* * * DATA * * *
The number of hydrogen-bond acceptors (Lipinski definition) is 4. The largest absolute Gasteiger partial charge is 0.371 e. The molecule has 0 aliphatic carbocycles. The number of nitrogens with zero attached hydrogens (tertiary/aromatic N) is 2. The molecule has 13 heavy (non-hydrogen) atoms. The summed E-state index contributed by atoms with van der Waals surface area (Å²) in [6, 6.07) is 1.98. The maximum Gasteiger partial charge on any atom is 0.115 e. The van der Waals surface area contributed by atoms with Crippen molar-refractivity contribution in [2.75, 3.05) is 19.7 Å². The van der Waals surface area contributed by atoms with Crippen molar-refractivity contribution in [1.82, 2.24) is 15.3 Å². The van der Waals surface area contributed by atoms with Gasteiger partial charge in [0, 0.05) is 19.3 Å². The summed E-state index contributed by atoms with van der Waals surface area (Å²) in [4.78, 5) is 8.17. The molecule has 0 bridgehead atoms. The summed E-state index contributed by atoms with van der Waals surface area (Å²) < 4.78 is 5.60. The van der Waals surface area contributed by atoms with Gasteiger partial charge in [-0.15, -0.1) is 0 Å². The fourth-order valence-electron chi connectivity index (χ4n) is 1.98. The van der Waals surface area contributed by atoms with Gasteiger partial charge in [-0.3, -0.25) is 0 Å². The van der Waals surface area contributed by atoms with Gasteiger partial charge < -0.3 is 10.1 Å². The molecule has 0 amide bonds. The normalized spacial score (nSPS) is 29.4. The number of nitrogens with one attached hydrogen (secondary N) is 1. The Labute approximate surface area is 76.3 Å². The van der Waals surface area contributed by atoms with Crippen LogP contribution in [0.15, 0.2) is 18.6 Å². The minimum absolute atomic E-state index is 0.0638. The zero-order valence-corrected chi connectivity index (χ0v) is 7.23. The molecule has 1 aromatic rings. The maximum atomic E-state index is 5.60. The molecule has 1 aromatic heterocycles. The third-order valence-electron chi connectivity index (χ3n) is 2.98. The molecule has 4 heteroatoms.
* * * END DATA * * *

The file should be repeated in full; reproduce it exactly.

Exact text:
The number of hydrogen-bond acceptors (Lipinski definition) is 4. The largest absolute Gasteiger partial charge is 0.371 e. The molecule has 0 aliphatic carbocycles. The number of nitrogens with zero attached hydrogens (tertiary/aromatic N) is 2. The molecule has 13 heavy (non-hydrogen) atoms. The summed E-state index contributed by atoms with van der Waals surface area (Å²) in [6, 6.07) is 1.98. The maximum Gasteiger partial charge on any atom is 0.115 e. The van der Waals surface area contributed by atoms with Crippen molar-refractivity contribution in [2.75, 3.05) is 19.7 Å². The van der Waals surface area contributed by atoms with Crippen molar-refractivity contribution in [1.82, 2.24) is 15.3 Å². The van der Waals surface area contributed by atoms with Gasteiger partial charge in [0, 0.05) is 19.3 Å². The summed E-state index contributed by atoms with van der Waals surface area (Å²) in [4.78, 5) is 8.17. The molecule has 0 bridgehead atoms. The summed E-state index contributed by atoms with van der Waals surface area (Å²) < 4.78 is 5.60. The van der Waals surface area contributed by atoms with Gasteiger partial charge in [-0.15, -0.1) is 0 Å². The fourth-order valence-electron chi connectivity index (χ4n) is 1.98. The van der Waals surface area contributed by atoms with Gasteiger partial charge in [-0.3, -0.25) is 0 Å². The van der Waals surface area contributed by atoms with Gasteiger partial charge < -0.3 is 10.1 Å². The molecule has 0 amide bonds. The normalized spacial score (nSPS) is 29.4. The number of nitrogens with one attached hydrogen (secondary N) is 1. The Labute approximate surface area is 76.3 Å². The van der Waals surface area contributed by atoms with Crippen LogP contribution in [0.15, 0.2) is 18.6 Å². The minimum absolute atomic E-state index is 0.0638. The zero-order valence-corrected chi connectivity index (χ0v) is 7.23. The molecule has 1 aromatic rings. The maximum atomic E-state index is 5.60. The molecule has 1 aromatic heterocycles. The third-order valence-electron chi connectivity index (χ3n) is 2.98. The molecule has 4 heteroatoms.